International Tensions: Deadly Virus COVID-19 Feeding Enmity


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This article was originally submitted by Waqar-ul-Malik Makhdoom

International pandemics are centuries-old disturbances that have often shaped the course of history. The Black Death 14th century’s pandemic; which some people believe appeared in China and others trace to the Crimea, caused devastation across Europe; bringing social, economic and political uproar in its wake.

Likewise, in 1918, Spanish flu also created global stresses. The novel coronavirus (COVID-19) outbreak; which has created public health concerns and brought daily life and human movement to a pause in many countries, has triggered international crises worldwide.

via science alert

The worldwide blame game has already begun to exacerbate tensions between states as the spread of conspiracy theories.

In China, speculation that the virus was manufactured in America to hurt China is common. Furthermore, officials in Beijing have voiced that “It might be the US army who brought the epidemic to Wuhan.” 

American Senator Tom Cotton has suggested that the coronavirus was produced by a bio-weapons program in a government laboratory in Wuhan. In Iran, where senior members of the government have become affected by the virus, President Hassan Rouhani has described coronavirus as “a conspiracy by the enemies of Iran” and he also added that virus is specifically built for Iran using the genetic data of Iranians. Though directly blaming other countries for the spread of the virus remains relatively rare.

Also read: Impacts Of the US’ Economic Sanctions On Iran Amid COVID-19 Outbreak

The wake of coronavirus has further deteriorated the U.S.-China relationship at an unfortunate time; when the two countries ought to join each other to limit the destruction caused by the pandemic. Unfortunately, U.S.-China trade tensions would be more likely to re-escalate, particularly if China proves unwilling or unable to deliver the import commitments agreed under the recent first-phase limited trade deal.

via business standard

With a major outbreak of the virus confirmed in Europe; especially in Italy and Spain, the European Union (EU) decides to close all Schengen borders for 30 days.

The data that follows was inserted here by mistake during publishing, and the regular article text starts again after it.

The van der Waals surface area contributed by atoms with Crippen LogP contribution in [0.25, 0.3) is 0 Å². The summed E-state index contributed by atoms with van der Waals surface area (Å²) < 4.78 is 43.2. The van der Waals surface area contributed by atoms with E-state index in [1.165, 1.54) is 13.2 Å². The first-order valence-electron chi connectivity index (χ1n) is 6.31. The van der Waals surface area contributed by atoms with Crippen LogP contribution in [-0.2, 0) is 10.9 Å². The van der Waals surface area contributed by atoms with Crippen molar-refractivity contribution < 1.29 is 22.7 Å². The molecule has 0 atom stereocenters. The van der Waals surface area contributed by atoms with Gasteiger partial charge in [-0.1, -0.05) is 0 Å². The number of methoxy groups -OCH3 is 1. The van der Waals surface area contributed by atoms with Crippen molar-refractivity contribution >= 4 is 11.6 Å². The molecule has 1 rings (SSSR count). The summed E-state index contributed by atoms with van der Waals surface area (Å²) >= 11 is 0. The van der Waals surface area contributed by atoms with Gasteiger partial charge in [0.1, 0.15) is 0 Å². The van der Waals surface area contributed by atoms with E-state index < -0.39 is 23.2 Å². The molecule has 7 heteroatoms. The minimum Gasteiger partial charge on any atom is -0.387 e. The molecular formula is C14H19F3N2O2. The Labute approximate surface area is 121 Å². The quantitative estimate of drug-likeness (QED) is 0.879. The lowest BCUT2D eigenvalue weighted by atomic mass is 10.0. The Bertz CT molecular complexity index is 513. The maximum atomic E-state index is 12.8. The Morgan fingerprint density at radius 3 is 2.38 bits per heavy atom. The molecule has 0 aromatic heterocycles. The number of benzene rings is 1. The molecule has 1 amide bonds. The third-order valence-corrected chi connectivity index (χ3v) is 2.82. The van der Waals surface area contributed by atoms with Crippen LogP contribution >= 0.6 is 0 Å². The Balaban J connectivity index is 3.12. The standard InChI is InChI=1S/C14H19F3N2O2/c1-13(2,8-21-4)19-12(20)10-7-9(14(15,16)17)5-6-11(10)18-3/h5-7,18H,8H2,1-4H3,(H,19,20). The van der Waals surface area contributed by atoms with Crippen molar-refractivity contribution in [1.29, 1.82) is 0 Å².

The Schengen border is a free travel zone, which covers 26 European countries and the refugee crisis has already put Schengen under strain with countries such as France and Austria. The threat is that, as the political pressure mounts, EU countries may take unexpected and uncoordinated actions.

Furthermore, COVID-19 raised questions on the EU like, “What is the European Union if its residents can’t move freely? What is the single market if goods can’t cross Europe’s borders without restriction?”

In addition, the global coronavirus crisis has also shadowed the Doha agreement between the US and Afghans. At this time, how will the US be engaged to press the Afghan parties to compromise, while the Covid-19 has imposed limits on diplomatic efforts. Delay in beginning intra-Afghan talks develops the risk of the Doha peace plan being crashed.

On the other hand, the virus triggered the oil war among Russia and Saudi Arabia; which has created very painful market conditions for the world’s largest crude producers. As a result, this will lead to weaker oil demand likewise in the financial crisis of 2008-09, along with collateral damage for energy-producing countries and companies.

Also read: Opinion: Inflation During COVID-19 Is A Question Mark On Govt’s Performance

via foreign policy

The epidemic also gives the anti-globalizers another argument; allowing them to highlight the dangers of relying on supply chains vulnerable to the kinds of disruption caused by the virus.

Moreover, New York City Mayor Bill de Blasio said that the current situation calls for drastic measures; which include nationalizing certain industries which further started a crisis of legitimacy for capitalism.

The results have witnessed the coronavirus mutates into a truly international crisis. The worst-case health scenarios will probably be avoided but the political consequences of the outbreak are only just beginning. Tackling these challenges requires: empowering medical and scientific professionals, cooperation, to have systems and policies.

Also, governments have to put aside their differences; in pursuit of a common goal, and they must remember that in an era of globalization, the presence of the virus; in any country, will result in transmission and that if it is not curbed everywhere, it is a risk to all nations.

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